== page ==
When dealing with damage to plants from herbicide drift, determining what product was used and who made the application can sometimes be fairly easy. Plants don't move and thus provide a stationary reference point to the drift incident. Weather conditions can be checked for days when the application was likely made. Responsible parties can often be determined and appropriate measures taken.
It might prove more difficult to determine where fungicide drift came from. If fish start dying in a pond that is fed by a creek that receives drainage from several thousand acres of cropland being treated for soybean rust, it could prove very difficult to determine exactly which application caused the drift.
But if dead fish start occurring with regular frequency, you can be assured that measures will be taken to correct the problem. If individual offenders cannot be located and stopped, then stricter measures will be taken and required of everyone. These measures could potentially include mandatory buffers near bodies of water, product cancellation, or stricter labels. Tools that can be effectively and safely used with proper care and attention may be taken away because of abuse by a few individuals.
It is wrong to assume that drift from certain fungicides labeled for treating soybean rust won't damage nontarget plants. Products containing azoxystrobin, such as Quadris and Quilt, are phytotoxic to certain sensitive varieties of apple trees. Extreme care must be taken to avoid drift when applying these products near apple trees.
Appropriate measures need to be taken to reduce the risk of drift during the application of every type of pesticide, not just herbicides. With proper care, it is possible to make a safe and effective application, no matter what type of pesticide is being used. For more information, visit our spray-drift resources page, http://www.pesticidesafety.uiuc.edu/facts/drift.html.
Fumigation Management Plans
If you deal with stored grain and use aluminum or magnesium phosphide grain fumigants, you are probably well aware that these product labels (called Applicator Manuals) changed quite a bit in 2004. This article is written primarily for those who may not yet be aware of these label changes because they use fumigants infrequently. For all affected persons, this article provides links to frequently asked questions and free templates to help you comply with the new label requirements.
Aluminum and magnesium phosphide are used widely to control insects and rodents in facilities where raw agricultural commodities and processed foods are stored. Few viable pesticide alternatives are available for these vital agricultural uses. However, the phosphine gas released by these chemicals is highly toxic and known to pose hazards to human health, particularly at high concentrations for short periods of exposure.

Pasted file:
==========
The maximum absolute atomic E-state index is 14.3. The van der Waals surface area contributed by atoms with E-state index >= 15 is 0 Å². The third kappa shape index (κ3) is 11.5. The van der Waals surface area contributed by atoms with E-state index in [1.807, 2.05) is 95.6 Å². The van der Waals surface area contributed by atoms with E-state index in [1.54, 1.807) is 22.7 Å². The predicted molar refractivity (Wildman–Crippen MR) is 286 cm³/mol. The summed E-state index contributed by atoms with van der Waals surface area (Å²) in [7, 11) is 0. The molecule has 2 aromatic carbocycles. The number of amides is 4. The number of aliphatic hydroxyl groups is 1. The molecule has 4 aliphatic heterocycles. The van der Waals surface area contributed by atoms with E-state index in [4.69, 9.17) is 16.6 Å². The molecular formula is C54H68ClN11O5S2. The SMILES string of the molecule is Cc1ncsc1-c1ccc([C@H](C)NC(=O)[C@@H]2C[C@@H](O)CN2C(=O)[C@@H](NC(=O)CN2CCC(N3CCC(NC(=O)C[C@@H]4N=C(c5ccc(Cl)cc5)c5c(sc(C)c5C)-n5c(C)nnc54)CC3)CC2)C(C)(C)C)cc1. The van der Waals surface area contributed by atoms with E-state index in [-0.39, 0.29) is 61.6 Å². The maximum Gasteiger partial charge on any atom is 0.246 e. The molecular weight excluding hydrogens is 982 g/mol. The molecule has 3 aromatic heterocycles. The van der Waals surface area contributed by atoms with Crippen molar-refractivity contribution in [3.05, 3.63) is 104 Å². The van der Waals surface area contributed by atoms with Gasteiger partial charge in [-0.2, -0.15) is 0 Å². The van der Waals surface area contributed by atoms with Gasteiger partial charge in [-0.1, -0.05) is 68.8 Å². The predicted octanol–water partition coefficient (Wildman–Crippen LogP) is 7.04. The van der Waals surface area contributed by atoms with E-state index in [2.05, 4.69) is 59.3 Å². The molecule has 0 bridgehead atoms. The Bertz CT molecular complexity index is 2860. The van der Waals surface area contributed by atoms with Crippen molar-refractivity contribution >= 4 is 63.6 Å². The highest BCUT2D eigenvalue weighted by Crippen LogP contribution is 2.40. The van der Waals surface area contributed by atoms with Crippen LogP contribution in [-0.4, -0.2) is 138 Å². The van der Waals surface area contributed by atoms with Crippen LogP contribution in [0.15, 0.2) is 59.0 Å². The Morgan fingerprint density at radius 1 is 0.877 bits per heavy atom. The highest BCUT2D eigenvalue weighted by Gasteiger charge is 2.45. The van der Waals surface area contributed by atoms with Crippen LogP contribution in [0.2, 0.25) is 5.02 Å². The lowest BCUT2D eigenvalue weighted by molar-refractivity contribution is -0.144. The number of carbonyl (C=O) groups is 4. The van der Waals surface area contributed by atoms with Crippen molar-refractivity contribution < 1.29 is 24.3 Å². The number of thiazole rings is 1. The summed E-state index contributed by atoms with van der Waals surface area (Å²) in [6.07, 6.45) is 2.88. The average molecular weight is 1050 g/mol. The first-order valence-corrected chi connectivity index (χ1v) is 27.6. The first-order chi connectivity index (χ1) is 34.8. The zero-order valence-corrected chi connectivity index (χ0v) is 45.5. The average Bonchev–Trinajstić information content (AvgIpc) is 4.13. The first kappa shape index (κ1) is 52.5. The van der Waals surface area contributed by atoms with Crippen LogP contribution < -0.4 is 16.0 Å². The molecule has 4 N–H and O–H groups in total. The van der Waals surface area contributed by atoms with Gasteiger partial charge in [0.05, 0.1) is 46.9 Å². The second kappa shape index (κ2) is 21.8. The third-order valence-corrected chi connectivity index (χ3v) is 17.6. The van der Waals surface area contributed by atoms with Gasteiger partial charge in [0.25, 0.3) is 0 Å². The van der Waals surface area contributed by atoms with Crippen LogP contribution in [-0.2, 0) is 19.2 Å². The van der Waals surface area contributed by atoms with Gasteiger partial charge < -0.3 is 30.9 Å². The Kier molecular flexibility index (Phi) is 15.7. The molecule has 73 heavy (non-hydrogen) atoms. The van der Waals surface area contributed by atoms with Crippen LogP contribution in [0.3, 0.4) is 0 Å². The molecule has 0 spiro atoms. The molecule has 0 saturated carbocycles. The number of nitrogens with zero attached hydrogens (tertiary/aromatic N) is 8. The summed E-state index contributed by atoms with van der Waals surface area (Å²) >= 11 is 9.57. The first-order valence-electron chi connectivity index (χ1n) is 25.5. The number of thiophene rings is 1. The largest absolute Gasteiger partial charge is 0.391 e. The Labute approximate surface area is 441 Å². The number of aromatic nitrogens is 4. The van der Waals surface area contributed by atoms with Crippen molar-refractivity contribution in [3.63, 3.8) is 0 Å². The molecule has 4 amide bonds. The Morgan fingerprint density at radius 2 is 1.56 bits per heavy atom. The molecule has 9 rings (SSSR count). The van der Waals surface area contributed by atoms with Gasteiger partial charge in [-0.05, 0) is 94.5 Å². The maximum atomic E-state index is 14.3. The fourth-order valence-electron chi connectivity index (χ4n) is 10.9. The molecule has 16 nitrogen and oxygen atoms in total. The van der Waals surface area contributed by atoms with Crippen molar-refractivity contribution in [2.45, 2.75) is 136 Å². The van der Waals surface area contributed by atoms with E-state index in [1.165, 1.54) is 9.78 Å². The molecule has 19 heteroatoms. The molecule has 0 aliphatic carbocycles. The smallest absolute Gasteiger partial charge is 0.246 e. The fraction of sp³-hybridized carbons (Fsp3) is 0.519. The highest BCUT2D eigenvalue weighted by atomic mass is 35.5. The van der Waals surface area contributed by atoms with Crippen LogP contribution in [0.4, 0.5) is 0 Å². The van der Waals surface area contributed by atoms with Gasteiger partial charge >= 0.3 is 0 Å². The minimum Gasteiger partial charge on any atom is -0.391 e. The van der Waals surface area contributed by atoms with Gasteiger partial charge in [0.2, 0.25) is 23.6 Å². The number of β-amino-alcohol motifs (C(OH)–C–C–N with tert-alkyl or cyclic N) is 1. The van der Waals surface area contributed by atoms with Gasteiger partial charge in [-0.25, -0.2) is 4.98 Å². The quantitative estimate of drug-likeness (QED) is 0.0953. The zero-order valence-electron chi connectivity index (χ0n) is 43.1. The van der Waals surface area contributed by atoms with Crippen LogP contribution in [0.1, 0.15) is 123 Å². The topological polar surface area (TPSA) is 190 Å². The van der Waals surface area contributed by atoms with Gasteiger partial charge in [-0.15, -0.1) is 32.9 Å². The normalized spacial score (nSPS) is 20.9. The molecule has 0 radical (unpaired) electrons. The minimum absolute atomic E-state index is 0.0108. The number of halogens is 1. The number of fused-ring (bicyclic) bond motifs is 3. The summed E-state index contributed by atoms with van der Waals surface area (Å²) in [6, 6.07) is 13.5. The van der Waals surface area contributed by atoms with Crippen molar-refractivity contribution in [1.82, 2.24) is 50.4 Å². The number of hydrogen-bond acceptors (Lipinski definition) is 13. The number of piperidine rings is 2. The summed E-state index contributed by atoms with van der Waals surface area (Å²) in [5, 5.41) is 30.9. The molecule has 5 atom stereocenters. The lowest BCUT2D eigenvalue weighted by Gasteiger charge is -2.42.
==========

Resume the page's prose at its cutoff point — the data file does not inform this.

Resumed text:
In 1998, U.S. EPA began the process of determining whether aluminum and magnesium phosphide should be eligible for reregistration under current safety standards. Extensive discussions ensued between the EPA, USDA, registrants, and interested stakeholders. As outlined in the March 1999 issue of this newsletter (http://www.pesticidesafety.uiuc.edu/newsletter/html/199902c.html), EPA concluded that protective measures, in addition to the restrictions in place at that time, were needed to protect bystanders in residential and occupational settings, as well as pesticide applicators, from exposure to the phosphine gas that is created when these pesticides are used.
In November 2000, an agreement was reached to reduce risks to workers handling these pesticides and to bystanders in the vicinity of applications. This agreement specified that all aluminum and magnesium phosphide product labels must be amended and submitted to the agency by spring 2004 with cautions to protect applicators and bystanders. Included in the amended labels is a section entitled "Fumigation Management Plan," which will be discussed in more detail below. It is important to recognize that this is not the end of the reregistration story. As part of the agreement reached in 2000, the product registrants are now obtaining additional data and information to better characterize risks to workers and bystanders. EPA will use these new data to update the current risk-mitigation measures as necessary. For a detailed review of the reregistration process for aluminum and magnesium phosphide, visit EPA's Web site at http://www.epa.gov/oppsrrd1/reregistration/alphosphide/.
What Is a Fumigation Management Plan?
A Fumigation Management Plan (FMP) is an organized, written description of the required steps to help ensure a safe, legal, and effective fumigation. It can also assist you and others in complying with pesticide product label requirements. Following are the major sections of a FMP, each of which is detailed within the fumigant label: